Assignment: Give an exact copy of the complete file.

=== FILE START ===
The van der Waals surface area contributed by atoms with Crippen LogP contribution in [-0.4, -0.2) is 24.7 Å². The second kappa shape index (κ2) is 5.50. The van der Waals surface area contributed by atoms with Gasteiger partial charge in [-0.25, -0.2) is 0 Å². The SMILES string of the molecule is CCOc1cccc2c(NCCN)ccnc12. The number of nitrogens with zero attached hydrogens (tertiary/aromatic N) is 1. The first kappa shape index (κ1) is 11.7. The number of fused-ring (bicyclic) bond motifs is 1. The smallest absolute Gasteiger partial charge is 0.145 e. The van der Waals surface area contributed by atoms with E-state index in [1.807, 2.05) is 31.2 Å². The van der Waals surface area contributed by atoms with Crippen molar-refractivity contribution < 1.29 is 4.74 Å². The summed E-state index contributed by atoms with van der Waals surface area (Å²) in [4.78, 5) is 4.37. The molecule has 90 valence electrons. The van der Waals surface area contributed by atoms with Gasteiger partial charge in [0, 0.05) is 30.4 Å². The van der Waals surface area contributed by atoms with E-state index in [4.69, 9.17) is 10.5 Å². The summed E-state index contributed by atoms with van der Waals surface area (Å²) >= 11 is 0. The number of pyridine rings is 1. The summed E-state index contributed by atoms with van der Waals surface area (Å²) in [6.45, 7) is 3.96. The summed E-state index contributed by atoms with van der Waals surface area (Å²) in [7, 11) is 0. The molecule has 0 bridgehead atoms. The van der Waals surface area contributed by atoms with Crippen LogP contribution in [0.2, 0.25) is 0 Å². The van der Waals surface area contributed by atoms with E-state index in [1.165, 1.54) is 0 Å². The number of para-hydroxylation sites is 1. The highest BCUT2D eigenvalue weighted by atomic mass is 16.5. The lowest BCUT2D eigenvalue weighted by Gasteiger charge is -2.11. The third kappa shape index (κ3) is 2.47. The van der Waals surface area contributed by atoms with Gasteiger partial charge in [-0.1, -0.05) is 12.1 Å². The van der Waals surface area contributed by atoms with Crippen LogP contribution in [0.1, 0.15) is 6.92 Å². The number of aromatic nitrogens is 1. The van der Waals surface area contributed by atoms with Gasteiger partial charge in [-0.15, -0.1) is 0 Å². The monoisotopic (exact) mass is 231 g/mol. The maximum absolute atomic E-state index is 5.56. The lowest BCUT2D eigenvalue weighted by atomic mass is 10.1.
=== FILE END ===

The van der Waals surface area contributed by atoms with Crippen LogP contribution in [-0.4, -0.2) is 24.7 Å². The second kappa shape index (κ2) is 5.50. The van der Waals surface area contributed by atoms with Gasteiger partial charge in [-0.25, -0.2) is 0 Å². The SMILES string of the molecule is CCOc1cccc2c(NCCN)ccnc12. The number of nitrogens with zero attached hydrogens (tertiary/aromatic N) is 1. The first kappa shape index (κ1) is 11.7. The number of fused-ring (bicyclic) bond motifs is 1. The smallest absolute Gasteiger partial charge is 0.145 e. The van der Waals surface area contributed by atoms with E-state index in [1.807, 2.05) is 31.2 Å². The van der Waals surface area contributed by atoms with Crippen molar-refractivity contribution < 1.29 is 4.74 Å². The summed E-state index contributed by atoms with van der Waals surface area (Å²) in [4.78, 5) is 4.37. The molecule has 90 valence electrons. The van der Waals surface area contributed by atoms with Gasteiger partial charge in [0, 0.05) is 30.4 Å². The van der Waals surface area contributed by atoms with E-state index in [4.69, 9.17) is 10.5 Å². The summed E-state index contributed by atoms with van der Waals surface area (Å²) >= 11 is 0. The number of pyridine rings is 1. The summed E-state index contributed by atoms with van der Waals surface area (Å²) in [6.45, 7) is 3.96. The summed E-state index contributed by atoms with van der Waals surface area (Å²) in [7, 11) is 0. The molecule has 0 bridgehead atoms. The van der Waals surface area contributed by atoms with Crippen LogP contribution in [0.2, 0.25) is 0 Å². The van der Waals surface area contributed by atoms with E-state index in [1.165, 1.54) is 0 Å². The number of para-hydroxylation sites is 1. The highest BCUT2D eigenvalue weighted by atomic mass is 16.5. The lowest BCUT2D eigenvalue weighted by Gasteiger charge is -2.11. The third kappa shape index (κ3) is 2.47. The van der Waals surface area contributed by atoms with Gasteiger partial charge in [-0.1, -0.05) is 12.1 Å². The van der Waals surface area contributed by atoms with Crippen LogP contribution in [0.1, 0.15) is 6.92 Å². The number of aromatic nitrogens is 1. The van der Waals surface area contributed by atoms with Gasteiger partial charge in [-0.15, -0.1) is 0 Å². The monoisotopic (exact) mass is 231 g/mol. The maximum absolute atomic E-state index is 5.56. The lowest BCUT2D eigenvalue weighted by atomic mass is 10.1.